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Style of Living of Badjao

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The Badjao are popularly known as “Sea Gypsies” of the Sulu and Celebes Sea. The name “Badjao” is a Malay-Bornean word which connotes “man of the seas” or Orang-Laut in Bahasa Malayo. Their Sama and Tausug neighbors call them by pejorative names such as Samal Palau (outcast Samal). The badjao call themselves as Samal Laus (Sea Sama). Many badjaos live most of their lives in houseboats, which occasionally cluster in moorings near certain strands and beaches, so as to do business in nearby market places of the land-dwelling Sama and Tausug. In the markets they barter their sea products for such farm produce as fruits and cassava. On the shore they also fetch drinking water, gather firewood and gather materials needed in the construction and repair of their houseboats. The Badjao or sea gypsies inhabit the shores and waters of Sulu archipelago. These groups of Badjaos may be classified according to lifestyle. The badjao inhabiting Siasi Island is semi-sedentary, building stilt-houses over the water and engaging in fishing. The group of the Sitangkai builds permanent homes on the shore whiles the group live in the houseboat called sakayan.

The stilt-houses merely serve as a temporary refuge during the time that their boathouses undergo repairs. The other boats are called lipa, vinta, pelang and kumpit. The Badjaos are found in many coastal settlements dotting the Sulu archipelago, particularly in Jolo, Tawi-Tawi and Sitangkai. Others are scattered in Davao, Surigao, Zamboanga, Basilan, Bohol, Cebu and Manila in search of livelihood. They are estimated to be 191,817 (OSCC, 1987). Their physical features are distinctively attributable to their environment and their mode of life. They have sturdy built dark brown skin and bronze hair. Their manner of walking is affected to a large extent by their crouching on boat stern while sailing or fishing. The Badjaos are oppressed tribe.

They are referred to as palao or lumaan (God forsaken) by the Tausugs. Badjaos developed an inferiority attitude towards the Tausugs and the Samals who always look down on them. Originally, they used to live on the land but the constant pressure on their safety by the other Muslim tribes forced them to seek the sea. They eventually found that the sea afforded them greater avenues of escape in the event of attack. The sea environment shaped Badjao attitude. They learned to exploit the sea to their fullest advantage. Their prowess is in fishing, raising seaweeds and oyster. Pearl gathering is another occupation, and products of the sea they gather to sell at market. CULTURE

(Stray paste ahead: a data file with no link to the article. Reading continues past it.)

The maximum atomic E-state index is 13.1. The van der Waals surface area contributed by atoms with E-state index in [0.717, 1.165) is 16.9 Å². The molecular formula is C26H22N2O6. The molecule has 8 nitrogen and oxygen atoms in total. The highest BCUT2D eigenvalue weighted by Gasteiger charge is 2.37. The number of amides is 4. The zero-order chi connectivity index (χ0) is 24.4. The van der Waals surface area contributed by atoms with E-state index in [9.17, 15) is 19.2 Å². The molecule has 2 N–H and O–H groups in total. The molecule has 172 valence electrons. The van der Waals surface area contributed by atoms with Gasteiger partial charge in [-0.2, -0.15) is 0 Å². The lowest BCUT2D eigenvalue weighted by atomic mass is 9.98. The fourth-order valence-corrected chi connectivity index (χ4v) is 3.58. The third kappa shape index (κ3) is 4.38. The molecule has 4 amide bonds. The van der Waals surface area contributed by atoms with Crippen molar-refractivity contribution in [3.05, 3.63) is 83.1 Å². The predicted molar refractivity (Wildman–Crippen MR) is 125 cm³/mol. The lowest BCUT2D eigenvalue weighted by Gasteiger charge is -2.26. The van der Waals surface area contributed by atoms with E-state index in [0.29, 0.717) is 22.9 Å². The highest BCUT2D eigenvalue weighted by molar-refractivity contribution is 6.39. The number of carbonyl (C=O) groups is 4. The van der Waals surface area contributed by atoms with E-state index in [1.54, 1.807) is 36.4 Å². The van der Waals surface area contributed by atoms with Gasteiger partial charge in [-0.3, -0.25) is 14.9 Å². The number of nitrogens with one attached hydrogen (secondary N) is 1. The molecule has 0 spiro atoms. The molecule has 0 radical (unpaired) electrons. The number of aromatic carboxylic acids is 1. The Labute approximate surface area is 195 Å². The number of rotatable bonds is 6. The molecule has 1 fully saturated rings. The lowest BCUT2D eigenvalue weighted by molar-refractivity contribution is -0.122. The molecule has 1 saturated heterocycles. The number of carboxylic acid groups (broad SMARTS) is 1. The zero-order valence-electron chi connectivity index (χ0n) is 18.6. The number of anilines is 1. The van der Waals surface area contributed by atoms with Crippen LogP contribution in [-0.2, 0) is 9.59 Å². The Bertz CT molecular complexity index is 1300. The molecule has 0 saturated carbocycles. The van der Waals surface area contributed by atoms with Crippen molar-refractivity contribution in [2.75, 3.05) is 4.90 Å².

The Regatta Lepa festival in Semporna, Sabah, Malaysia. Lepa means “boat” in the dialect of east coast Bajau. In this festival, Bajau people decorate their boats with colorful flags. Many Bajaus of the east coast retain their seaborne lifestyle, together with remnants of traditional pre-Islamic beliefs. Traditional Bajau communities may have a dukun (i.e. a shaman) and may adhere to taboos concerning the treatment of the sea and other cultural aspects. Among the boat-dwellers in particular, community spirit mediums are consulted at least once a year for a public séance and nightly trance dancing. In times of epidemics, the mediums are also called upon to remove illness causing spirits from the community. They do this by setting a “spirit boat” adrift in the open sea beyond the village or anchorage. It has been suggested by some researchers that Bajau people’s visits to Arnhem Land gave rise to the accounts of the mysterious Baijini people in the myths of Australia’s Yolngu Aboriginals.

Bajau fishermen make use of wooden sailing vessels known as perahu lambo for voyages to the Timor and Arafura seas. The construction and launch of these craft are ritualized, and the vessels are believed to have a spirit (Sumanga’). Under a 1974 Memorandum of Understanding, “Indonesian traditional fishermen” are allowed to fish within the Exclusive Economic Zone of Australia, which includes traditional fishing grounds of Bajau fishers. However, fishing in these areas has led to concern about over fishing and destruction of Bajau vessels. Bajaus are also noted for their exceptional abilities in free-diving, with physical adaptations that enable them to see better and dive longer underwater. Some Bajau intentionally rupture their eardrums at an early age in order to facilitate diving and hunting at sea. Many older Bajau are therefore hard of hearing. The West Coast Bajau is expert horsemen – this is their main claim to fame in Malaysia, where horse riding has never been widespread anywhere else. Bajau people are also well known for weaving and needlework skills. Bajau have a unique type of dance called the Pangigal. It is common in wedding ceremonies for native communities throughout Malaysia and the Philippines. This dance is most famously danced to the music Daling-daling. RELIGIONS